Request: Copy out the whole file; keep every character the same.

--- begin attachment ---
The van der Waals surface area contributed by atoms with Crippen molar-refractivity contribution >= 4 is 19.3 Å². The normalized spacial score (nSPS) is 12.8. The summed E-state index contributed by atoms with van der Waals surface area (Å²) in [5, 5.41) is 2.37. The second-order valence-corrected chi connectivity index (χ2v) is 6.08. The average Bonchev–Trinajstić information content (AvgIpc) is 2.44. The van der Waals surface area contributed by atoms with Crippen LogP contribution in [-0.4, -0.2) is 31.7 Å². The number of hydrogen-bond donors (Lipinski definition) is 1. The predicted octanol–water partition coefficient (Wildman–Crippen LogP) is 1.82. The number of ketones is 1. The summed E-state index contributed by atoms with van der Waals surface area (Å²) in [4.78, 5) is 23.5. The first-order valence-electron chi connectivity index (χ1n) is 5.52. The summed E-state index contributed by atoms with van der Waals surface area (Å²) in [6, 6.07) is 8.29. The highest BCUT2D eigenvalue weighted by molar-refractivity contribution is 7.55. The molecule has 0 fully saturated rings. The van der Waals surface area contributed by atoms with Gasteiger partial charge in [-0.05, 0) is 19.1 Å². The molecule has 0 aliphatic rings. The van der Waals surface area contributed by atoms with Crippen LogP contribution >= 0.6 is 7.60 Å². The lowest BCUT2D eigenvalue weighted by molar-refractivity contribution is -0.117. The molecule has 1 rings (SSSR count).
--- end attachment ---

The van der Waals surface area contributed by atoms with Crippen molar-refractivity contribution >= 4 is 19.3 Å². The normalized spacial score (nSPS) is 12.8. The summed E-state index contributed by atoms with van der Waals surface area (Å²) in [5, 5.41) is 2.37. The second-order valence-corrected chi connectivity index (χ2v) is 6.08. The average Bonchev–Trinajstić information content (AvgIpc) is 2.44. The van der Waals surface area contributed by atoms with Crippen LogP contribution in [-0.4, -0.2) is 31.7 Å². The number of hydrogen-bond donors (Lipinski definition) is 1. The predicted octanol–water partition coefficient (Wildman–Crippen LogP) is 1.82. The number of ketones is 1. The summed E-state index contributed by atoms with van der Waals surface area (Å²) in [4.78, 5) is 23.5. The first-order valence-electron chi connectivity index (χ1n) is 5.52. The summed E-state index contributed by atoms with van der Waals surface area (Å²) in [6, 6.07) is 8.29. The highest BCUT2D eigenvalue weighted by molar-refractivity contribution is 7.55. The molecule has 0 fully saturated rings. The van der Waals surface area contributed by atoms with Gasteiger partial charge in [-0.05, 0) is 19.1 Å². The molecule has 0 aliphatic rings. The van der Waals surface area contributed by atoms with Crippen LogP contribution >= 0.6 is 7.60 Å². The lowest BCUT2D eigenvalue weighted by molar-refractivity contribution is -0.117. The molecule has 1 rings (SSSR count).